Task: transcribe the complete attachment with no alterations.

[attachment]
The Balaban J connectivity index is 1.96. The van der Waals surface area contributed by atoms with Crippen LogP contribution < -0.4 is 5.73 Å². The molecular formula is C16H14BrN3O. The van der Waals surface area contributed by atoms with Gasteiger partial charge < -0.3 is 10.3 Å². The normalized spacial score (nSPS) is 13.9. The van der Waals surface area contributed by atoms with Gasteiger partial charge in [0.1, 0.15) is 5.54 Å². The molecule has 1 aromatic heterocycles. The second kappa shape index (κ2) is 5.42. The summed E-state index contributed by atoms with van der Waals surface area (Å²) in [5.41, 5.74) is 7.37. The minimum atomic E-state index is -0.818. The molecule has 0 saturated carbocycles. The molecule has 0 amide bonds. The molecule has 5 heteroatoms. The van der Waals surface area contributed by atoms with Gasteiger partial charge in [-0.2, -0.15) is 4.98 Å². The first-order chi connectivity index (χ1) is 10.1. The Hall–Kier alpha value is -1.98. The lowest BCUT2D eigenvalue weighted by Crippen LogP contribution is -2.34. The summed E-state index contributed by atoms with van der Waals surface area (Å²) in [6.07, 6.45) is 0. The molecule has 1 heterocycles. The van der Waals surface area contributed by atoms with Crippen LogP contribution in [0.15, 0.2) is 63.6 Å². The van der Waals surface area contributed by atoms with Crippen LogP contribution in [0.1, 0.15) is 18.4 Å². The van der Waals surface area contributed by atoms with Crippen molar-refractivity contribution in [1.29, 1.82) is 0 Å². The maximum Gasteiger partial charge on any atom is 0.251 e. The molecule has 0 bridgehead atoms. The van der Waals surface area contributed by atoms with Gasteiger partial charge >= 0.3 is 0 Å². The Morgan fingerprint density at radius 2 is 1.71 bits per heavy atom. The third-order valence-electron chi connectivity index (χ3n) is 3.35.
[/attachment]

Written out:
The Balaban J connectivity index is 1.96. The van der Waals surface area contributed by atoms with Crippen LogP contribution < -0.4 is 5.73 Å². The molecular formula is C16H14BrN3O. The van der Waals surface area contributed by atoms with Gasteiger partial charge < -0.3 is 10.3 Å². The normalized spacial score (nSPS) is 13.9. The van der Waals surface area contributed by atoms with Gasteiger partial charge in [0.1, 0.15) is 5.54 Å². The molecule has 1 aromatic heterocycles. The second kappa shape index (κ2) is 5.42. The summed E-state index contributed by atoms with van der Waals surface area (Å²) in [5.41, 5.74) is 7.37. The minimum atomic E-state index is -0.818. The molecule has 0 saturated carbocycles. The molecule has 0 amide bonds. The molecule has 5 heteroatoms. The van der Waals surface area contributed by atoms with Gasteiger partial charge in [-0.2, -0.15) is 4.98 Å². The first-order chi connectivity index (χ1) is 10.1. The Hall–Kier alpha value is -1.98. The lowest BCUT2D eigenvalue weighted by Crippen LogP contribution is -2.34. The summed E-state index contributed by atoms with van der Waals surface area (Å²) in [6.07, 6.45) is 0. The molecule has 1 heterocycles. The van der Waals surface area contributed by atoms with Crippen LogP contribution in [0.15, 0.2) is 63.6 Å². The van der Waals surface area contributed by atoms with Crippen LogP contribution in [0.1, 0.15) is 18.4 Å². The van der Waals surface area contributed by atoms with Crippen molar-refractivity contribution in [1.29, 1.82) is 0 Å². The maximum Gasteiger partial charge on any atom is 0.251 e. The molecule has 0 bridgehead atoms. The van der Waals surface area contributed by atoms with Gasteiger partial charge >= 0.3 is 0 Å². The Morgan fingerprint density at radius 2 is 1.71 bits per heavy atom. The third-order valence-electron chi connectivity index (χ3n) is 3.35.